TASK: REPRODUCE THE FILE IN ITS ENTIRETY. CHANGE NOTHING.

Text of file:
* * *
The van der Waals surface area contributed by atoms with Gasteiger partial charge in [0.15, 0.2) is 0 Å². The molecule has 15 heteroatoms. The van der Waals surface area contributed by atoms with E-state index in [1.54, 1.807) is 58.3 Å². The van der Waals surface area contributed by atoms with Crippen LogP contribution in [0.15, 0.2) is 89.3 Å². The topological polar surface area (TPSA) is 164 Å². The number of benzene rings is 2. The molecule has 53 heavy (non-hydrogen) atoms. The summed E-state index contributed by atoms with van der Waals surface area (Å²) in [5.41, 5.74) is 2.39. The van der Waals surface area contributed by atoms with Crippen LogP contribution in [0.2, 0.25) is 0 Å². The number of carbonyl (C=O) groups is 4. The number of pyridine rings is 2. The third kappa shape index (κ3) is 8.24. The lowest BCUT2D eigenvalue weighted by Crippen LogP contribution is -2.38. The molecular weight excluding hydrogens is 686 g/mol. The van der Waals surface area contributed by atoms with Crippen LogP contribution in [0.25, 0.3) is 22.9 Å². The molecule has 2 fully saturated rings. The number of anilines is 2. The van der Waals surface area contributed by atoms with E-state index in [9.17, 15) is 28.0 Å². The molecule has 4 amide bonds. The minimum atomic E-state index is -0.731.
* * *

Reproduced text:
The van der Waals surface area contributed by atoms with Gasteiger partial charge in [0.15, 0.2) is 0 Å². The molecule has 15 heteroatoms. The van der Waals surface area contributed by atoms with E-state index in [1.54, 1.807) is 58.3 Å². The van der Waals surface area contributed by atoms with Crippen LogP contribution in [0.15, 0.2) is 89.3 Å². The topological polar surface area (TPSA) is 164 Å². The number of benzene rings is 2. The molecule has 53 heavy (non-hydrogen) atoms. The summed E-state index contributed by atoms with van der Waals surface area (Å²) in [5.41, 5.74) is 2.39. The van der Waals surface area contributed by atoms with Crippen LogP contribution in [0.2, 0.25) is 0 Å². The number of carbonyl (C=O) groups is 4. The number of pyridine rings is 2. The third kappa shape index (κ3) is 8.24. The lowest BCUT2D eigenvalue weighted by Crippen LogP contribution is -2.38. The molecular weight excluding hydrogens is 686 g/mol. The van der Waals surface area contributed by atoms with Crippen LogP contribution in [0.25, 0.3) is 22.9 Å². The molecule has 2 fully saturated rings. The number of anilines is 2. The van der Waals surface area contributed by atoms with E-state index in [9.17, 15) is 28.0 Å². The molecule has 4 amide bonds. The minimum atomic E-state index is -0.731.